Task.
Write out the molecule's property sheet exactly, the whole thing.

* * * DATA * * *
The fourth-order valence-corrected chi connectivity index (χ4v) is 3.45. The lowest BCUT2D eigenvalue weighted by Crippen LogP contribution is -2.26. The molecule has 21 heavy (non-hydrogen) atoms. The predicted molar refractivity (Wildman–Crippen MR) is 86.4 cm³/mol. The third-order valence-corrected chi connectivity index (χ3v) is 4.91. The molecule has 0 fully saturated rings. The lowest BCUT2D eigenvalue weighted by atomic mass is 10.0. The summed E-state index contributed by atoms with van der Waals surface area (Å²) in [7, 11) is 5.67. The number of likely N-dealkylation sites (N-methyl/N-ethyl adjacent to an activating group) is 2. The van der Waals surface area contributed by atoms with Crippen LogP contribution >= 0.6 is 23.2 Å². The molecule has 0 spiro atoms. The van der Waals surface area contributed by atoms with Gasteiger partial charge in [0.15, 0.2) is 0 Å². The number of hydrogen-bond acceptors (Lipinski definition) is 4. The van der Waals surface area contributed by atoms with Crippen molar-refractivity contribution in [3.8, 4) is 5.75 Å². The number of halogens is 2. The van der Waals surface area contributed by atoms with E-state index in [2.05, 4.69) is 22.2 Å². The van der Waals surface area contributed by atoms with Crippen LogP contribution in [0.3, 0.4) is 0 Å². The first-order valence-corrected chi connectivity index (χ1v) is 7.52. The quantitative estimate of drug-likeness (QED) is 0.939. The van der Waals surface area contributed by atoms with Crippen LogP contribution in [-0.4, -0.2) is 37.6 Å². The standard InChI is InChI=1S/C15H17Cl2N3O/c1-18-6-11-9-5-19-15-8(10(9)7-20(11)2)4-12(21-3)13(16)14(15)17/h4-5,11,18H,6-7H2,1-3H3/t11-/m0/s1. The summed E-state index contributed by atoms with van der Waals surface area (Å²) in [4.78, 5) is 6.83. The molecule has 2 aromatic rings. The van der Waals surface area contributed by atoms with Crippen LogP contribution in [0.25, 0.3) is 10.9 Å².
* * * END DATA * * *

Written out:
The fourth-order valence-corrected chi connectivity index (χ4v) is 3.45. The lowest BCUT2D eigenvalue weighted by Crippen LogP contribution is -2.26. The molecule has 21 heavy (non-hydrogen) atoms. The predicted molar refractivity (Wildman–Crippen MR) is 86.4 cm³/mol. The third-order valence-corrected chi connectivity index (χ3v) is 4.91. The molecule has 0 fully saturated rings. The lowest BCUT2D eigenvalue weighted by atomic mass is 10.0. The summed E-state index contributed by atoms with van der Waals surface area (Å²) in [7, 11) is 5.67. The number of likely N-dealkylation sites (N-methyl/N-ethyl adjacent to an activating group) is 2. The van der Waals surface area contributed by atoms with Crippen LogP contribution >= 0.6 is 23.2 Å². The molecule has 0 spiro atoms. The van der Waals surface area contributed by atoms with Gasteiger partial charge in [0.15, 0.2) is 0 Å². The number of hydrogen-bond acceptors (Lipinski definition) is 4. The van der Waals surface area contributed by atoms with Crippen molar-refractivity contribution in [3.8, 4) is 5.75 Å². The number of halogens is 2. The van der Waals surface area contributed by atoms with E-state index in [2.05, 4.69) is 22.2 Å². The van der Waals surface area contributed by atoms with Crippen LogP contribution in [0.3, 0.4) is 0 Å². The first-order valence-corrected chi connectivity index (χ1v) is 7.52. The quantitative estimate of drug-likeness (QED) is 0.939. The van der Waals surface area contributed by atoms with Crippen LogP contribution in [-0.4, -0.2) is 37.6 Å². The standard InChI is InChI=1S/C15H17Cl2N3O/c1-18-6-11-9-5-19-15-8(10(9)7-20(11)2)4-12(21-3)13(16)14(15)17/h4-5,11,18H,6-7H2,1-3H3/t11-/m0/s1. The summed E-state index contributed by atoms with van der Waals surface area (Å²) in [4.78, 5) is 6.83. The molecule has 2 aromatic rings. The van der Waals surface area contributed by atoms with Crippen LogP contribution in [0.25, 0.3) is 10.9 Å².